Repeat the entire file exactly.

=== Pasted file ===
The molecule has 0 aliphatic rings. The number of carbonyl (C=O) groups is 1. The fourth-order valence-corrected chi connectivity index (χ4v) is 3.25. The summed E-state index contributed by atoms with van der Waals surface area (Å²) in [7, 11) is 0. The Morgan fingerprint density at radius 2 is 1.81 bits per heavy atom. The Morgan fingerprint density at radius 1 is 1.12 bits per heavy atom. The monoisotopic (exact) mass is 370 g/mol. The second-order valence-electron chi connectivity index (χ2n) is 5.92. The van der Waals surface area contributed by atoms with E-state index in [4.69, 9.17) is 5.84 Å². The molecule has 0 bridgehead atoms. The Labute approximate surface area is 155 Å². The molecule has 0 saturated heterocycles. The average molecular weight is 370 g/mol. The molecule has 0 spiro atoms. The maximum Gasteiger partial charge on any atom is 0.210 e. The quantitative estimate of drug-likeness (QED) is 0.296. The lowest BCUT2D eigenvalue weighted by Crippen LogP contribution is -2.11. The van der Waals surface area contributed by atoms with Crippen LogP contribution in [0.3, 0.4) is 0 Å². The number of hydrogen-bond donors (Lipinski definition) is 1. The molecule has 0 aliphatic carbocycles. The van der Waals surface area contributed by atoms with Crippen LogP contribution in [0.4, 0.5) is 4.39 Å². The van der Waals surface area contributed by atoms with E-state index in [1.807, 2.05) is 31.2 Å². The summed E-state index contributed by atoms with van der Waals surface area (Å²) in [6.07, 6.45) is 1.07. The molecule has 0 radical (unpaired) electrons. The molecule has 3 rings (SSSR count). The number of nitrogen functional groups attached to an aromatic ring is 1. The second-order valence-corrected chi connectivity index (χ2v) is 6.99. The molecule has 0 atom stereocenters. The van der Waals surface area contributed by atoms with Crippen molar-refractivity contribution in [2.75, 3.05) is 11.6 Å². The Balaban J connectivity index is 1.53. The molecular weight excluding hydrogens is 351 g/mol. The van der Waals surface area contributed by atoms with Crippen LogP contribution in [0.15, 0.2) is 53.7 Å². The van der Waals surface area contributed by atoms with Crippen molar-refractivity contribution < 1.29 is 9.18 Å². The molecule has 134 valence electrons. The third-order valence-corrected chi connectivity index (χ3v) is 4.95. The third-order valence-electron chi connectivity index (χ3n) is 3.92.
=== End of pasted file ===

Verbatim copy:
The molecule has 0 aliphatic rings. The number of carbonyl (C=O) groups is 1. The fourth-order valence-corrected chi connectivity index (χ4v) is 3.25. The summed E-state index contributed by atoms with van der Waals surface area (Å²) in [7, 11) is 0. The Morgan fingerprint density at radius 2 is 1.81 bits per heavy atom. The Morgan fingerprint density at radius 1 is 1.12 bits per heavy atom. The monoisotopic (exact) mass is 370 g/mol. The second-order valence-electron chi connectivity index (χ2n) is 5.92. The van der Waals surface area contributed by atoms with E-state index in [4.69, 9.17) is 5.84 Å². The molecule has 0 bridgehead atoms. The Labute approximate surface area is 155 Å². The molecule has 0 saturated heterocycles. The average molecular weight is 370 g/mol. The molecule has 0 spiro atoms. The maximum Gasteiger partial charge on any atom is 0.210 e. The quantitative estimate of drug-likeness (QED) is 0.296. The lowest BCUT2D eigenvalue weighted by Crippen LogP contribution is -2.11. The van der Waals surface area contributed by atoms with Crippen LogP contribution in [0.3, 0.4) is 0 Å². The number of hydrogen-bond donors (Lipinski definition) is 1. The molecule has 0 aliphatic carbocycles. The van der Waals surface area contributed by atoms with Crippen LogP contribution in [0.4, 0.5) is 4.39 Å². The van der Waals surface area contributed by atoms with E-state index in [1.807, 2.05) is 31.2 Å². The summed E-state index contributed by atoms with van der Waals surface area (Å²) in [6.07, 6.45) is 1.07. The molecule has 0 radical (unpaired) electrons. The molecule has 3 rings (SSSR count). The number of nitrogen functional groups attached to an aromatic ring is 1. The second-order valence-corrected chi connectivity index (χ2v) is 6.99. The molecule has 0 atom stereocenters. The van der Waals surface area contributed by atoms with Crippen molar-refractivity contribution in [2.75, 3.05) is 11.6 Å². The Balaban J connectivity index is 1.53. The molecular weight excluding hydrogens is 351 g/mol. The van der Waals surface area contributed by atoms with Crippen LogP contribution in [0.15, 0.2) is 53.7 Å². The van der Waals surface area contributed by atoms with Crippen molar-refractivity contribution < 1.29 is 9.18 Å². The molecule has 134 valence electrons. The third-order valence-corrected chi connectivity index (χ3v) is 4.95. The third-order valence-electron chi connectivity index (χ3n) is 3.92.